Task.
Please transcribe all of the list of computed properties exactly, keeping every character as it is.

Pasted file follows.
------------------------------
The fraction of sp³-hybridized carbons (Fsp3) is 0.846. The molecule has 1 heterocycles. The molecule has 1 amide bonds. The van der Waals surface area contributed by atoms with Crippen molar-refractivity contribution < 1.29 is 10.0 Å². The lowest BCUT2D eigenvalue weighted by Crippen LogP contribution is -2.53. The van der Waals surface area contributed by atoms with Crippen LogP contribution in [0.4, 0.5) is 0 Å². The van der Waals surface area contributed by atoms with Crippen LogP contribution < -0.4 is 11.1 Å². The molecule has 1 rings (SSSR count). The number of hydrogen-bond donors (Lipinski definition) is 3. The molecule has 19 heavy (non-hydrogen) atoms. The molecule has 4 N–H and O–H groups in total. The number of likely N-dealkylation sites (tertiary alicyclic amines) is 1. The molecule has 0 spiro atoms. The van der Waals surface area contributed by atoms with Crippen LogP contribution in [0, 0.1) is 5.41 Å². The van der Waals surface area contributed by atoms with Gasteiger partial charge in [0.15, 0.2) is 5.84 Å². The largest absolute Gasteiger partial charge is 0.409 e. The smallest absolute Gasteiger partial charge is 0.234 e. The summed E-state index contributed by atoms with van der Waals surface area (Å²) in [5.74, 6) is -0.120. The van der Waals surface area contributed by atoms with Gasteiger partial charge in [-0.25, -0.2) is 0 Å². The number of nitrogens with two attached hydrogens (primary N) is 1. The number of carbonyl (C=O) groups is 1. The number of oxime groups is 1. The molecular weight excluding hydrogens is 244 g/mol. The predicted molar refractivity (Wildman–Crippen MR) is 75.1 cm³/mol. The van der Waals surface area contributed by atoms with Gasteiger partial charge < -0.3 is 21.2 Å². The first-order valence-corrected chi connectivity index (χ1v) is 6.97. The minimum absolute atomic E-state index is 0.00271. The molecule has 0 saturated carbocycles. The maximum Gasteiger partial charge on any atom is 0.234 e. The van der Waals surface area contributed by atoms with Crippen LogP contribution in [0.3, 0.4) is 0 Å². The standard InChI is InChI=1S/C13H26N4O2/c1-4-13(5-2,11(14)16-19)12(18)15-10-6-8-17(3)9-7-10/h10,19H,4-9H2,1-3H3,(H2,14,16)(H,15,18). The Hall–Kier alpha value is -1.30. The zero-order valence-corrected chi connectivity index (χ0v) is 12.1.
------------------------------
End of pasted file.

The fraction of sp³-hybridized carbons (Fsp3) is 0.846. The molecule has 1 heterocycles. The molecule has 1 amide bonds. The van der Waals surface area contributed by atoms with Crippen molar-refractivity contribution < 1.29 is 10.0 Å². The lowest BCUT2D eigenvalue weighted by Crippen LogP contribution is -2.53. The van der Waals surface area contributed by atoms with Crippen LogP contribution in [0.4, 0.5) is 0 Å². The van der Waals surface area contributed by atoms with Crippen LogP contribution < -0.4 is 11.1 Å². The molecule has 1 rings (SSSR count). The number of hydrogen-bond donors (Lipinski definition) is 3. The molecule has 19 heavy (non-hydrogen) atoms. The molecule has 4 N–H and O–H groups in total. The number of likely N-dealkylation sites (tertiary alicyclic amines) is 1. The molecule has 0 spiro atoms. The van der Waals surface area contributed by atoms with Crippen LogP contribution in [0, 0.1) is 5.41 Å². The van der Waals surface area contributed by atoms with Gasteiger partial charge in [0.15, 0.2) is 5.84 Å². The largest absolute Gasteiger partial charge is 0.409 e. The smallest absolute Gasteiger partial charge is 0.234 e. The summed E-state index contributed by atoms with van der Waals surface area (Å²) in [5.74, 6) is -0.120. The van der Waals surface area contributed by atoms with Gasteiger partial charge in [-0.25, -0.2) is 0 Å². The number of nitrogens with two attached hydrogens (primary N) is 1. The number of carbonyl (C=O) groups is 1. The number of oxime groups is 1. The molecular weight excluding hydrogens is 244 g/mol. The predicted molar refractivity (Wildman–Crippen MR) is 75.1 cm³/mol. The van der Waals surface area contributed by atoms with Gasteiger partial charge < -0.3 is 21.2 Å². The first-order valence-corrected chi connectivity index (χ1v) is 6.97. The minimum absolute atomic E-state index is 0.00271. The molecule has 0 saturated carbocycles. The maximum Gasteiger partial charge on any atom is 0.234 e. The van der Waals surface area contributed by atoms with Crippen LogP contribution in [0.3, 0.4) is 0 Å². The standard InChI is InChI=1S/C13H26N4O2/c1-4-13(5-2,11(14)16-19)12(18)15-10-6-8-17(3)9-7-10/h10,19H,4-9H2,1-3H3,(H2,14,16)(H,15,18). The Hall–Kier alpha value is -1.30. The zero-order valence-corrected chi connectivity index (χ0v) is 12.1.